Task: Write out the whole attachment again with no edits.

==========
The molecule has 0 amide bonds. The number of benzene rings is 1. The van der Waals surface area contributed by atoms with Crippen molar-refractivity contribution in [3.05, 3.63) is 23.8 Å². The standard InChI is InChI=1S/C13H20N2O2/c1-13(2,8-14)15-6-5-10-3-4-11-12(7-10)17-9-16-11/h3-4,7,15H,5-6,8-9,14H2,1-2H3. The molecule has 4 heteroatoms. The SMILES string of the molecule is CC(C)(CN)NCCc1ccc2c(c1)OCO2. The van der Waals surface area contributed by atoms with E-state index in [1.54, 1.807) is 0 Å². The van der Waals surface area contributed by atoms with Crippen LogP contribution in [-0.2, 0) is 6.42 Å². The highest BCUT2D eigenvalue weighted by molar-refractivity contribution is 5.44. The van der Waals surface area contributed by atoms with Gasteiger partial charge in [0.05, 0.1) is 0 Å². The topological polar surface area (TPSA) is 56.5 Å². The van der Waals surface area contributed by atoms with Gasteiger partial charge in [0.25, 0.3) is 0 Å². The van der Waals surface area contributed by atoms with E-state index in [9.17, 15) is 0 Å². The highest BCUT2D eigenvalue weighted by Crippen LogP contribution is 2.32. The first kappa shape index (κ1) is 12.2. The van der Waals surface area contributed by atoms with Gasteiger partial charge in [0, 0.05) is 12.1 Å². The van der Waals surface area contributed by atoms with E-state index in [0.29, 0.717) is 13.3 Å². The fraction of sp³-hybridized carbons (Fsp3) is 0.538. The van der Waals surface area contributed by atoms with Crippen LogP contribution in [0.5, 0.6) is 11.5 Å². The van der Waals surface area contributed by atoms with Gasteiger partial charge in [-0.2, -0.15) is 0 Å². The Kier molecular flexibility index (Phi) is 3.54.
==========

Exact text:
The molecule has 0 amide bonds. The number of benzene rings is 1. The van der Waals surface area contributed by atoms with Crippen molar-refractivity contribution in [3.05, 3.63) is 23.8 Å². The standard InChI is InChI=1S/C13H20N2O2/c1-13(2,8-14)15-6-5-10-3-4-11-12(7-10)17-9-16-11/h3-4,7,15H,5-6,8-9,14H2,1-2H3. The molecule has 4 heteroatoms. The SMILES string of the molecule is CC(C)(CN)NCCc1ccc2c(c1)OCO2. The van der Waals surface area contributed by atoms with E-state index in [1.54, 1.807) is 0 Å². The van der Waals surface area contributed by atoms with Crippen LogP contribution in [-0.2, 0) is 6.42 Å². The highest BCUT2D eigenvalue weighted by molar-refractivity contribution is 5.44. The van der Waals surface area contributed by atoms with Gasteiger partial charge in [0.05, 0.1) is 0 Å². The topological polar surface area (TPSA) is 56.5 Å². The van der Waals surface area contributed by atoms with Gasteiger partial charge in [0.25, 0.3) is 0 Å². The van der Waals surface area contributed by atoms with E-state index in [9.17, 15) is 0 Å². The highest BCUT2D eigenvalue weighted by Crippen LogP contribution is 2.32. The first kappa shape index (κ1) is 12.2. The van der Waals surface area contributed by atoms with Gasteiger partial charge in [0, 0.05) is 12.1 Å². The van der Waals surface area contributed by atoms with E-state index in [0.29, 0.717) is 13.3 Å². The fraction of sp³-hybridized carbons (Fsp3) is 0.538. The van der Waals surface area contributed by atoms with Crippen LogP contribution in [0.5, 0.6) is 11.5 Å². The van der Waals surface area contributed by atoms with Gasteiger partial charge in [-0.2, -0.15) is 0 Å². The Kier molecular flexibility index (Phi) is 3.54.